HealthcareCook Children’s Continues Push to Withdraw Care from Tinslee Lewis Despite Improvements

In the ongoing court battle over toddler Tinslee Lewis’ care, Cook Children’s asserts that the child’s care is prolonging her suffering. Her mother says her daughter is improving.
May 7, 2021
Eighteen months after Cook Children’s Medical Center first tried to discontinue toddler Tinslee Lewis’ care, she is still living, growing, and, according to her mother, improving. The fight to continue her treatment continues, however, as the Fort Worth hospital recently filed a motion to expedite discovery in the ongoing court battle.

In its motion, Cook Children’s claims that Lewis’ condition is terminal and “no medical treatment can improve her long-term prognosis” and that the treatment she has received is aggressive and has “increased her suffering.”

However, Tinslee’s mother, Trinity Lewis, and her lawyers profoundly disagree. In her response to Cook Children’s motion, Trinity says that Tinslee is making steady progress and that her care team has expressed that she is doing better than expected. Tinslee is receiving occupational therapy and even sitting in a wheelchair most days, according to her mother’s affidavit.

“Tinslee’s life is a miracle and she proves that every day! Look at this evidence and see for yourself how she is improving,” Kimberlyn Schwartz, Texas Right to Life Director of Media and Communication expressed in a press release.

Tinslee was born on February 1, 2019 with congenital heart and lung disease. According to Lewis’ response to the motion, “She did not need a ventilator to breathe until late August of 2019, when she developed complications after a procedure at Cook.”

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Trinity points out in her affidavit that she has been seeking to have a tracheotomy performed on Tinslee since August 2019 to make her more comfortable in place of the ventilator, but the hospital only recently performed it. The result has been that Tinslee has been able to be weaned off of several medications.

Cook Children’s admits that Tinslee is not in a coma or brain dead, yet it continues to advocate that her care should be discontinued.

In its motion, Cook Children’s also claims the case is not about money; however, it goes on to posit how expensive Tinslee’s care is and asserts that the Texas Medicaid program is threatening to “interject the issue into this dispute.”

However, Cook Children’s provided no affidavits or evidence to support this assertion.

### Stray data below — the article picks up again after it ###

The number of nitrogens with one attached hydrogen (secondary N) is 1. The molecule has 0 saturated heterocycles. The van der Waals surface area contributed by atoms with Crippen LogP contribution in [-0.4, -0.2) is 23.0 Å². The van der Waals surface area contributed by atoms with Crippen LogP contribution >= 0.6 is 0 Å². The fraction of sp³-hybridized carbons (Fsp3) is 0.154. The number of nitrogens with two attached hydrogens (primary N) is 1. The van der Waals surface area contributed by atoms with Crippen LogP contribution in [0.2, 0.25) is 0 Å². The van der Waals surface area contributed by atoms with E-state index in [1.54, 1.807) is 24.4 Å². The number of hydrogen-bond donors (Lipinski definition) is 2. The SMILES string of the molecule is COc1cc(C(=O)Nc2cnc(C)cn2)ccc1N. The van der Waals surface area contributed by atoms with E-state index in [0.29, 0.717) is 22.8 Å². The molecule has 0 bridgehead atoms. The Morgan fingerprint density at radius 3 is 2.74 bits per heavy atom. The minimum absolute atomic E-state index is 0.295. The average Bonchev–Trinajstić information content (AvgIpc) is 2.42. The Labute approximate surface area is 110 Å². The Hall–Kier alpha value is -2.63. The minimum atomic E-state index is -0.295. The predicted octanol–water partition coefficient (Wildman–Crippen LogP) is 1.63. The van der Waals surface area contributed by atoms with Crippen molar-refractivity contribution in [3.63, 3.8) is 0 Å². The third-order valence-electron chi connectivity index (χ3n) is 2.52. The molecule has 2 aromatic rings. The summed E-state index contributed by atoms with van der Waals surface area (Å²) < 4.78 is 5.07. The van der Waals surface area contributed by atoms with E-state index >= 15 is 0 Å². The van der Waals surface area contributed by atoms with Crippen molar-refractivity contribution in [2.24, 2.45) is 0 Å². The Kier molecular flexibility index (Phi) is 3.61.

One of the attorneys for Tinslee, Emily Cook, says in her sworn affidavit that she contacted Medicaid on April 30 and verified that there are no plans to intervene in Tinslee’s case. Cook is general counsel for Texas Right to Life, who has been advocating on behalf of Tinslee’s continued care.

Cook also informed the court in her affidavit that there are two facilities in Texas that have indicated a willingness to receive Tinslee and continue her care. The facility in East Texas began receiving records of Tinslee’s care on April 30. The Houston facility has yet to receive any records to review.

In November 2019, a Tarrant County judge, Alex Kim, issued a temporary restraining order preventing the hospital from withdrawing care under the Texas Advance Directives Act or “10-Day Law.” 

District court Judge Sandee Marion denied a temporary injunction to protect Tinslee’s life and care, but her decision was reversed in July 2020 by the Second Court of Appeals in Fort Worth, which concluded Cook Children’s decision to engage in involuntary passive euthanasia of a disabled child violated the due process rights of Trinity Lewis, Tinslee’s mother.

In October 2020, the Texas Supreme Court declined the case on appeal by Cook Children’s. The United States Supreme Court also declined an appeal by Cook Children’s earlier this year  so the temporary injunction protecting Tinslee’s life and care is still in place.


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Kim Roberts

Kim Roberts is a regional reporter for the Texan in the DFW metroplex area where she has lived for over twenty years. She has a Juris Doctor from Baylor University Law School and a Bachelor's in government from Angelo State University. In her free time, Kim home schools her daughter and coaches high school extemporaneous speaking and apologetics. She has been happily married to her husband for 23 years, has three wonderful children, and two dogs.